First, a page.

This Tuesday, Wisconsin will decide whether to recall Republican governor Scott Walker from office. Walker is being taken to task on labor union reforms he implemented suddenly last year, shrinking their bargaining power and angering droves of Wisconsinites. The recall has polarized Wisconsin's population. Martin Smith is retired, and as a Democrat from Madison, Wisconsin, he wants to see Scott Walker lose on Tuesday. Clarence Kuehmichel, a retired firefighter from Elm Grove, Wisconsin, thinks the recall election is a waste of money and has been happy with Walker's performance in office. 

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Transportation Nation

Will Walker Walk, or Get Railroaded Out of Madison?

Thursday, May 31, 2012

Wisconsin Governor Scott Walker ran against trains, and won. Will it work again? Photo by WisPolitics.com

Next Tuesday’s gubernatorial recall election in Wisconsin means everything to the prospect of improved train service in that state. But local rail advocates are still unsure whether the passenger rail issue will hurt or help embattled Republican Governor Scott Walker, who is in a tight race against challenger Tom Barrett, the Democratic mayor of Milwaukee.

“I think we’ve taken it from a big negative for us to about a break-even,” said Brett Hulsey, a Democratic state assemblyman from the west side of Madison who is an outspoken supporter of both Barrett and better trains. “That’s progress. But Walker has TV ads now beating up Barrett for a $100 million dollar streetcar project in Milwaukee. Apparently this is still polling well for Walker.”

In the fall of 2010, when Walker ran for the statehouse, he made an issue of the Madison-to-Milwaukee high-speed rail project, which had received $810 million in federal funding, saying “I’d rather take that money and fix Wisconsin’s crumbling roads and bridges.” Walker also set up a website, NoTrain.Com.

The money wasn’t, in fact, fungible, and soon after he was elected, Walker returned it to the federal government, which redistributed it to other states, including California and Illinois.  Other Republican governors,  Rick Scott of Florida and John Kasich of Ohio, followed suit.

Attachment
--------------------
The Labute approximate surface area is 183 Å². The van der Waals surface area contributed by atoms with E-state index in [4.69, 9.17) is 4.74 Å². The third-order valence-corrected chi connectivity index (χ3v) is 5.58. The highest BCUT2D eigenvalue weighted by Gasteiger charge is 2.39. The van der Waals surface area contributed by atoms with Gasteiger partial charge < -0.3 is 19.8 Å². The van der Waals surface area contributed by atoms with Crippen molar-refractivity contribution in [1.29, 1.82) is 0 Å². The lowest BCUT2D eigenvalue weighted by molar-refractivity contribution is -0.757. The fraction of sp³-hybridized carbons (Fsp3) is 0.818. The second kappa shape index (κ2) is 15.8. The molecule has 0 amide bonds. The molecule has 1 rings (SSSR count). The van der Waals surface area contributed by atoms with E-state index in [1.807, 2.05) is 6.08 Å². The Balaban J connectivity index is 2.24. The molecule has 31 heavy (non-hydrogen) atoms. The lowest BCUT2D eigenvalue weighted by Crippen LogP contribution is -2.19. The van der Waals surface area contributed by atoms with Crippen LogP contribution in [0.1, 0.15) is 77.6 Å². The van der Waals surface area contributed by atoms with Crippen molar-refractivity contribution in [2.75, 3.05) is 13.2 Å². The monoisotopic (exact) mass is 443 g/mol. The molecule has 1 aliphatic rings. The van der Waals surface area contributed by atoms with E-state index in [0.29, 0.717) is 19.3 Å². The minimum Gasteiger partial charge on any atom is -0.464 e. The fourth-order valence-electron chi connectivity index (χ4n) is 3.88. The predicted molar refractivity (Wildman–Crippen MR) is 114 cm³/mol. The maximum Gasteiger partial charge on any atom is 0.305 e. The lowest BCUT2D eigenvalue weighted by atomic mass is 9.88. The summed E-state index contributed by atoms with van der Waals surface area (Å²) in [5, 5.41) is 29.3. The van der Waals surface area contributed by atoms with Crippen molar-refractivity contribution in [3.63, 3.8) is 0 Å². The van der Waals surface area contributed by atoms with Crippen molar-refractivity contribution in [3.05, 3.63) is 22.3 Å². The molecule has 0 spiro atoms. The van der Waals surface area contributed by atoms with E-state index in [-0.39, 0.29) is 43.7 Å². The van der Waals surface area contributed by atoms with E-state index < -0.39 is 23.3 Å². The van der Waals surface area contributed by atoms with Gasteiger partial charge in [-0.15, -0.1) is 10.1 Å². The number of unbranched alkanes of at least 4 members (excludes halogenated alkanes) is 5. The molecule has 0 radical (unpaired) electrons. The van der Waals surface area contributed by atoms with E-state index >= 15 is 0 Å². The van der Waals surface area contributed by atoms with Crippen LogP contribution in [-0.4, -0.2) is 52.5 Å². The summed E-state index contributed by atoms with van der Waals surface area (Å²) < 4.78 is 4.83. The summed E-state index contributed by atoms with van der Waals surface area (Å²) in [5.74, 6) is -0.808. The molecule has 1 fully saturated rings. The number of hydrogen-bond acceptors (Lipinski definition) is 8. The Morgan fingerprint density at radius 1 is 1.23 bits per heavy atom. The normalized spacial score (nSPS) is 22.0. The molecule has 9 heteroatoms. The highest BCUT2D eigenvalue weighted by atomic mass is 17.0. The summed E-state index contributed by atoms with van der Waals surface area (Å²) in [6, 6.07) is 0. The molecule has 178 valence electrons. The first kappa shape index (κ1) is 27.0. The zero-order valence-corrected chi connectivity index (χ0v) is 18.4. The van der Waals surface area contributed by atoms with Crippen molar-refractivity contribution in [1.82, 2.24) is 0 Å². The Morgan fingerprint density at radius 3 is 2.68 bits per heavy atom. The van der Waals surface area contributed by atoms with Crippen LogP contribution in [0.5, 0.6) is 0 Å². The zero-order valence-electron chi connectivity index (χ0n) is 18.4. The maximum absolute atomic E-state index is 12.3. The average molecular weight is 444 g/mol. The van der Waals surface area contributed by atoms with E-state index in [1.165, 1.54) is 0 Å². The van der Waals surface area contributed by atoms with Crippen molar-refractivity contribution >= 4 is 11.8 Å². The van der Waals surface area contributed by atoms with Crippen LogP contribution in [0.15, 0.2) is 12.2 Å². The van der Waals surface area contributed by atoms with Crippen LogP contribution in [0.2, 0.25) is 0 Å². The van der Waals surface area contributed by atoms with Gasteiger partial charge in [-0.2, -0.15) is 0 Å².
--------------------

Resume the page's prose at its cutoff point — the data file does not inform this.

As it turned out, stopping the “Boondoggle train to Madison” was a political winner.

“Transportation choice advocates and Democrats, didn’t do a good job leading up to the last election, in explaining the benefits,” Hulsey admits. “We thought we had a done deal. And we should have done a better job making it part of the political discourse.”

Barrett, for his part, is trying to do just that, drawing a straight line between transportation improvements and the state’s hunger for jobs with visits to the. He recently visited a Talgo factory that has been making new train cars for the existing Hiawatha line. Funding for that too is in jeopardy, even though the cars are 99 percent complete.

Talgo is no passive prop. The company hasn’t been at all shy about their feelings for Walker’s leadership. Their Twitter feed has been quite sharp, and the company’s Vice President of Public Affairs and Business Development, Nora Friend, recently complained bluntly to Milwaukee’s WUWM radio. that the Walker Administration’s apparent intention to breach a maintenance contract would mean Talgo would have to close its current facility and lay off skilled workers.

“We find ourselves in this situation,” she said, “because of the blunder of returning $810 million dollars. The cost of that permanent maintenance facility was included in those finds that Wisconsin competed to get. We don’t want to have to litigate our contract. What we want is very simple. we want the state of wisconsin to do what it preaches, that it is open for business.”

Hulsey points to a report that Walker has actually given away $1.3 Billion in federal money, and thinks the public is starting to understand the Democrat’s view of the matter. “We have educated the public that of the 35,000 jobs that we lost last year, 5,500 of those jobs would have been people upgrading our train tracks, direct and indirect jobs.”

Hulsey likes to encourage train supporters in states such as Illinois to send letters to Walker thanking him for the re-appropriated funds and resulting jobs.

“Those jobs and the benefits of those jobs would have far exceeded any operating costs to maintain rail service to Madison," said Nora Friend.

Walker’s straightforward position, like that of Florida Governor Rick Scott, is that, given the economic climate and mounting deficits, federal and state governments cannot afford to risk millions and billions of dollars on rail systems they see as speculative and likely to require years of subsidy. Whether voters agree with this, or the argument that government is in a unique position to create desperately needed jobs and new infrastructure critical to economic development, won’t be clear until election day, if then.

But Hulsey counters Walkers claims with a classic Democratic argument. “The fact that this is happening in battleground states like Wisconsin, Ohio, and Florida is not an accident,” he told me. “This is part of the Republican do-nothing strategy to try to make President Obama look as bad as possible. Hurting workers to hurt Obama is the overall strategy.”

Matt Dellinger is the author of the book Interstate 69: The Unfinished History of the Last Great American Highway. You can follow him on Twitter.

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It's A Free Blog

Opinion: How Much Backlash to the Backlash in Walker Recall?

Thursday, May 24, 2012

Elections are about outcomes, and if Walker holds onto his post, it will be a sign that there's still work to do.